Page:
We've discussed division between athletics and academics and the ways communication could improve the integration, but this can be said about most any two areas of the college—communication can occur in all of them to improve.

Mission of College needs to be clear and embraced by all at the institution. It should drive decision making, so it is truly a mission-driven institution.

Assessing coaches—shouldn't be done without understanding how it links to the mission. This is true for assessment of anything at a College.

Bob Malekoff quotation: "How do we maximize the educational value of athletics?" Make sure that whatever we work on this afternoon is done to make this a reality. Communication between athletics and academics in and of itself is not the point—it should be done SO AS to maximize the educational value of athletics. These decisions need to be data driven to see if what you do has any impact.

It appears that a common theme to this point in the conference is that institutions have not given much attention to proactive discussions between academics and athletics (usually reactive).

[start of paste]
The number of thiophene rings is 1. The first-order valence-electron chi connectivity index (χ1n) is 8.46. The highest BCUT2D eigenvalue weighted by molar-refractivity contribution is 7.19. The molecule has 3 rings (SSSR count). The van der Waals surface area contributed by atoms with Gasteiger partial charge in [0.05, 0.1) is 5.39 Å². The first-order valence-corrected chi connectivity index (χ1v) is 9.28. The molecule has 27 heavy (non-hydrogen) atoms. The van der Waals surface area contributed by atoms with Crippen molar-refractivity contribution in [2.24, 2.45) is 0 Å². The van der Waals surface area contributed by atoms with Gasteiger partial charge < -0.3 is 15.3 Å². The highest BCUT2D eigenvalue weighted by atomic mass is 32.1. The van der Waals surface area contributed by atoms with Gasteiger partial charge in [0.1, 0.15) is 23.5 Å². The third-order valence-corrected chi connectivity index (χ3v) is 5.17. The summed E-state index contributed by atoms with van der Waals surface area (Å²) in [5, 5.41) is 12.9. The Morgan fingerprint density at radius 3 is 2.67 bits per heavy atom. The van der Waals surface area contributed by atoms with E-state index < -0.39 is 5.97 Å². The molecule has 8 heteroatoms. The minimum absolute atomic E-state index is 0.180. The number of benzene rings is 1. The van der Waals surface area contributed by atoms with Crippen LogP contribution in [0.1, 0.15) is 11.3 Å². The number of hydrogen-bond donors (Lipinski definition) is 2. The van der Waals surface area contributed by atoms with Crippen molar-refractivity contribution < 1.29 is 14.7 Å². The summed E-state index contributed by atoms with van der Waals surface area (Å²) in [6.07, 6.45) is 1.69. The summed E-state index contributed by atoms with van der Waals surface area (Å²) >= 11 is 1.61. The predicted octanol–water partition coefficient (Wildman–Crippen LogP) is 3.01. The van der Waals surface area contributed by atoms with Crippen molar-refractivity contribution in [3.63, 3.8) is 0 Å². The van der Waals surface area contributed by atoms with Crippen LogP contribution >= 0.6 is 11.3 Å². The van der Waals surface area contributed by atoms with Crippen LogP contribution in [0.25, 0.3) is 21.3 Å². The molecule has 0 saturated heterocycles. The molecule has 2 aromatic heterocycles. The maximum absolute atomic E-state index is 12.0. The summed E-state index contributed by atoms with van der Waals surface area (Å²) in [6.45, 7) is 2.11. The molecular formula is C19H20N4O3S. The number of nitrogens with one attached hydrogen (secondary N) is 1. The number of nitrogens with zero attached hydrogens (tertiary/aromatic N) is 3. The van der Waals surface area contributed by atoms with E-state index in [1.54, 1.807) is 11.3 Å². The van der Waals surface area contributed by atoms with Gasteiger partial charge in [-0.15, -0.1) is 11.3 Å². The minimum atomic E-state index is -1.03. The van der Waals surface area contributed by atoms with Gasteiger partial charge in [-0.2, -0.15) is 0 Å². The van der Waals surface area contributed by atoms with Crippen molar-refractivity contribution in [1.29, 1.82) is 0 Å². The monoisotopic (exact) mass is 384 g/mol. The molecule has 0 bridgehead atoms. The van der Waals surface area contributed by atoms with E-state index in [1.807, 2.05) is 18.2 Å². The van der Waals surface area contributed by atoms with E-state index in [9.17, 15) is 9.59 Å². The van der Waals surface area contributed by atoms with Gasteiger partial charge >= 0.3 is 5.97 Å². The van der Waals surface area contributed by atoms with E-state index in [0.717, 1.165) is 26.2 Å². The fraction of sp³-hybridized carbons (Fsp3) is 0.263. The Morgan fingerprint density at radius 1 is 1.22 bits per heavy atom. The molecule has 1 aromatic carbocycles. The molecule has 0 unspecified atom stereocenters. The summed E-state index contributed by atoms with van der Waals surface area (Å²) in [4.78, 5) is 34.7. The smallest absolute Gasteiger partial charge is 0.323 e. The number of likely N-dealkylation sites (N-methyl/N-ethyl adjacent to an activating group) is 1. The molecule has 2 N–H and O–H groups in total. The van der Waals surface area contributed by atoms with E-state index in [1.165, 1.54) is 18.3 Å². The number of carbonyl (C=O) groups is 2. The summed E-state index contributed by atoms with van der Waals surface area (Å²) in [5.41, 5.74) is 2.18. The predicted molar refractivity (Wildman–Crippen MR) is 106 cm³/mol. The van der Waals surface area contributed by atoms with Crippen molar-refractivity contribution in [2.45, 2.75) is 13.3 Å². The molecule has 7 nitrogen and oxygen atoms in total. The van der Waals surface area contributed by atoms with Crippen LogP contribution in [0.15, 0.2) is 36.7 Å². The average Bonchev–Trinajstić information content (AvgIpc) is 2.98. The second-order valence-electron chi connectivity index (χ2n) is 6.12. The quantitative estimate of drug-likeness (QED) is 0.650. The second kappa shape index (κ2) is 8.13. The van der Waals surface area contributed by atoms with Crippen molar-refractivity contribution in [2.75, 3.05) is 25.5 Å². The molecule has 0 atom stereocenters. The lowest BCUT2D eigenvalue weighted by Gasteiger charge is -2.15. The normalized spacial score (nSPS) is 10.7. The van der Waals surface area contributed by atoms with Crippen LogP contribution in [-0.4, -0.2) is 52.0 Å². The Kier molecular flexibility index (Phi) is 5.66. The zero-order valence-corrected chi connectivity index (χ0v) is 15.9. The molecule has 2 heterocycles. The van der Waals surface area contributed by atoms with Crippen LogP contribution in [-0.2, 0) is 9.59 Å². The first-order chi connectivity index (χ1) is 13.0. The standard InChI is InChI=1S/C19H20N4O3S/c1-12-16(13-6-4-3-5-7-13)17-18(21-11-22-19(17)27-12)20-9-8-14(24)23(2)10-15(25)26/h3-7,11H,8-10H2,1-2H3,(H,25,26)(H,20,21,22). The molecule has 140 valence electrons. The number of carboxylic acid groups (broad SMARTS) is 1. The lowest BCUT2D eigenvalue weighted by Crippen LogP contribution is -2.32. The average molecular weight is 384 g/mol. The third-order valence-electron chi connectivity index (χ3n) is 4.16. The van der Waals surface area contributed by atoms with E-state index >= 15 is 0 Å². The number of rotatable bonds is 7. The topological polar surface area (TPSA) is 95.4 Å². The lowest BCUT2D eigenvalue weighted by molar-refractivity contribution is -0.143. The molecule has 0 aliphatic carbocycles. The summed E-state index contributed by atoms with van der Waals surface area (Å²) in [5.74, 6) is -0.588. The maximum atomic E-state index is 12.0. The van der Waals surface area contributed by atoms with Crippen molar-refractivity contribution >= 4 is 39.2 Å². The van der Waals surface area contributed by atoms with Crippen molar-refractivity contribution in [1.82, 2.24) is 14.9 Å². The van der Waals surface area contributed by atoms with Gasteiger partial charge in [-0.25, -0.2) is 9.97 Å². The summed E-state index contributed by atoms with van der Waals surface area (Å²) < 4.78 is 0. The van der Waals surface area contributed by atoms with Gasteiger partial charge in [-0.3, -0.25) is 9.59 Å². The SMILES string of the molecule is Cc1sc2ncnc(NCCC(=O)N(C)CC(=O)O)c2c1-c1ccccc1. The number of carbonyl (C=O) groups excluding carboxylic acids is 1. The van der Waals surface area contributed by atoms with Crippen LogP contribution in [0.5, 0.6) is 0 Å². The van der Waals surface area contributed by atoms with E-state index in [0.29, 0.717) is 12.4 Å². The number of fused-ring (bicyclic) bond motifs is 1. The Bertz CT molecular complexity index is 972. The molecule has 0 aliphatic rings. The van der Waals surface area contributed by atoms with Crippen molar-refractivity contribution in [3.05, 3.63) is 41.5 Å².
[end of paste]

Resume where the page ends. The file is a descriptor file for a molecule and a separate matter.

Challenge: How do you get broader involvement (president, BOT, ...) to get an "integration model" vision embraced by all stakeholders?

Communication has been a big theme. As you think about solutions, think about both informal and formal (similar information to people on reliable basis—what and how) forms of communication can increase the integration between athletics and academics.

Challenge: During this conference, when a lack of communication is noted, it seems as though the brunt of the problem/needed communication falls on the coaches. This should be a shared problem, not one that, if solved, will be perceived as only helping the athletic community. The faculty are able to do their job better if they have this broader prospective as well. The focus/culture needs to move from how can the coaches help the faculty to how the communication between coaches and faculty can help the institution.

When you go back to your institutions, excited about implementing some of the tactics heard at the conference, make the time to do so, don't wait until you have the time.